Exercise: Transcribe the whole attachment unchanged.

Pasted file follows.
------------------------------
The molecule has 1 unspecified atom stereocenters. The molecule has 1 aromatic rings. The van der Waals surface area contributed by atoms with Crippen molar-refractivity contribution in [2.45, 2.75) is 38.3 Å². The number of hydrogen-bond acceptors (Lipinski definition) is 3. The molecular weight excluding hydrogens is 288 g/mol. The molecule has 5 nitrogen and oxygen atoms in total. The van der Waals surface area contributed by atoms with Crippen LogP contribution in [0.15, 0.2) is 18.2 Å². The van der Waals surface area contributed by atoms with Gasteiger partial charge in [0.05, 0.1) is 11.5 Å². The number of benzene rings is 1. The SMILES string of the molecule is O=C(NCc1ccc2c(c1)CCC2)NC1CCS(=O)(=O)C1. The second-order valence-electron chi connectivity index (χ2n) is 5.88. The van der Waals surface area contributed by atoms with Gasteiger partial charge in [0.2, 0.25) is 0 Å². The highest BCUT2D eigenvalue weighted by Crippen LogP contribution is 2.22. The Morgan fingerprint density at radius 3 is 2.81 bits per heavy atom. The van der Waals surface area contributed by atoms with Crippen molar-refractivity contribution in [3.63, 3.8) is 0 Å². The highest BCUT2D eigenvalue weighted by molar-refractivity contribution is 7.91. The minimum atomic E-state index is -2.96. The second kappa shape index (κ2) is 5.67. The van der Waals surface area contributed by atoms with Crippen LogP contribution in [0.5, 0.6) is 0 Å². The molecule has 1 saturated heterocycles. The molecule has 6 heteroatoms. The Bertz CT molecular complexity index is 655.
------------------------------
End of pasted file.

The molecule has 1 unspecified atom stereocenters. The molecule has 1 aromatic rings. The van der Waals surface area contributed by atoms with Crippen molar-refractivity contribution in [2.45, 2.75) is 38.3 Å². The number of hydrogen-bond acceptors (Lipinski definition) is 3. The molecular weight excluding hydrogens is 288 g/mol. The molecule has 5 nitrogen and oxygen atoms in total. The van der Waals surface area contributed by atoms with Crippen LogP contribution in [0.15, 0.2) is 18.2 Å². The van der Waals surface area contributed by atoms with Gasteiger partial charge in [0.05, 0.1) is 11.5 Å². The number of benzene rings is 1. The SMILES string of the molecule is O=C(NCc1ccc2c(c1)CCC2)NC1CCS(=O)(=O)C1. The second-order valence-electron chi connectivity index (χ2n) is 5.88. The van der Waals surface area contributed by atoms with Gasteiger partial charge in [0.2, 0.25) is 0 Å². The highest BCUT2D eigenvalue weighted by Crippen LogP contribution is 2.22. The Morgan fingerprint density at radius 3 is 2.81 bits per heavy atom. The van der Waals surface area contributed by atoms with Crippen molar-refractivity contribution in [3.63, 3.8) is 0 Å². The highest BCUT2D eigenvalue weighted by molar-refractivity contribution is 7.91. The minimum atomic E-state index is -2.96. The second kappa shape index (κ2) is 5.67. The van der Waals surface area contributed by atoms with Crippen LogP contribution in [0.5, 0.6) is 0 Å². The molecule has 1 saturated heterocycles. The molecule has 6 heteroatoms. The Bertz CT molecular complexity index is 655.